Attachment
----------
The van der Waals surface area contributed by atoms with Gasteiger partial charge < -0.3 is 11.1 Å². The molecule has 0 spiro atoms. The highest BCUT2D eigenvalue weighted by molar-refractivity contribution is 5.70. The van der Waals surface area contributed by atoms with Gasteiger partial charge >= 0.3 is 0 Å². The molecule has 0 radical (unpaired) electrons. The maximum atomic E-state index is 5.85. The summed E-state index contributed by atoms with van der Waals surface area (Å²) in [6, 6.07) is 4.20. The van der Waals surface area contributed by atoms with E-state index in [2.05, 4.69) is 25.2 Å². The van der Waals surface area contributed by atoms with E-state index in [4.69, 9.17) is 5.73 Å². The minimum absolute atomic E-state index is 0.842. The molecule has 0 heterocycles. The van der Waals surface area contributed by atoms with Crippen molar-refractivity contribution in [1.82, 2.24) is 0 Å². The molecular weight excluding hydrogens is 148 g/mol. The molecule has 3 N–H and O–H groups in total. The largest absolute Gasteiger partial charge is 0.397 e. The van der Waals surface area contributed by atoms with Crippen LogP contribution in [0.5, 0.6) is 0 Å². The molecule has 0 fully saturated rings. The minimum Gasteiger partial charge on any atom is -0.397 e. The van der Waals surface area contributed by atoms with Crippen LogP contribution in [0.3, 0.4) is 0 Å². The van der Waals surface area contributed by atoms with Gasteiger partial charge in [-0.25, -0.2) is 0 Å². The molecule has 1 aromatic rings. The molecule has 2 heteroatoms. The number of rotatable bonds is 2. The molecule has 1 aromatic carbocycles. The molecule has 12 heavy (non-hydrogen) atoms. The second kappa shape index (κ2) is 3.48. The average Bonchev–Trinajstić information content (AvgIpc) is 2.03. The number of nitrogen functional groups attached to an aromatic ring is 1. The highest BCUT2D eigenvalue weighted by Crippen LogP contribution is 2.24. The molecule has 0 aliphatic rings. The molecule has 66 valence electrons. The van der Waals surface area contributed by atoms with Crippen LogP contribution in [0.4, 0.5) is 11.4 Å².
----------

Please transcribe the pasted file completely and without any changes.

The van der Waals surface area contributed by atoms with Gasteiger partial charge < -0.3 is 11.1 Å². The molecule has 0 spiro atoms. The highest BCUT2D eigenvalue weighted by molar-refractivity contribution is 5.70. The van der Waals surface area contributed by atoms with Gasteiger partial charge >= 0.3 is 0 Å². The molecule has 0 radical (unpaired) electrons. The maximum atomic E-state index is 5.85. The summed E-state index contributed by atoms with van der Waals surface area (Å²) in [6, 6.07) is 4.20. The van der Waals surface area contributed by atoms with E-state index in [2.05, 4.69) is 25.2 Å². The van der Waals surface area contributed by atoms with E-state index in [4.69, 9.17) is 5.73 Å². The minimum absolute atomic E-state index is 0.842. The molecule has 0 heterocycles. The van der Waals surface area contributed by atoms with Crippen molar-refractivity contribution in [1.82, 2.24) is 0 Å². The molecular weight excluding hydrogens is 148 g/mol. The molecule has 3 N–H and O–H groups in total. The largest absolute Gasteiger partial charge is 0.397 e. The van der Waals surface area contributed by atoms with Crippen LogP contribution in [0.5, 0.6) is 0 Å². The molecule has 0 fully saturated rings. The minimum Gasteiger partial charge on any atom is -0.397 e. The van der Waals surface area contributed by atoms with Crippen LogP contribution in [0.3, 0.4) is 0 Å². The van der Waals surface area contributed by atoms with Gasteiger partial charge in [-0.25, -0.2) is 0 Å². The molecule has 1 aromatic rings. The molecule has 2 heteroatoms. The number of rotatable bonds is 2. The molecule has 1 aromatic carbocycles. The molecule has 12 heavy (non-hydrogen) atoms. The second kappa shape index (κ2) is 3.48. The average Bonchev–Trinajstić information content (AvgIpc) is 2.03. The number of nitrogen functional groups attached to an aromatic ring is 1. The highest BCUT2D eigenvalue weighted by Crippen LogP contribution is 2.24. The molecule has 0 aliphatic rings. The molecule has 66 valence electrons. The van der Waals surface area contributed by atoms with Crippen LogP contribution in [0.4, 0.5) is 11.4 Å².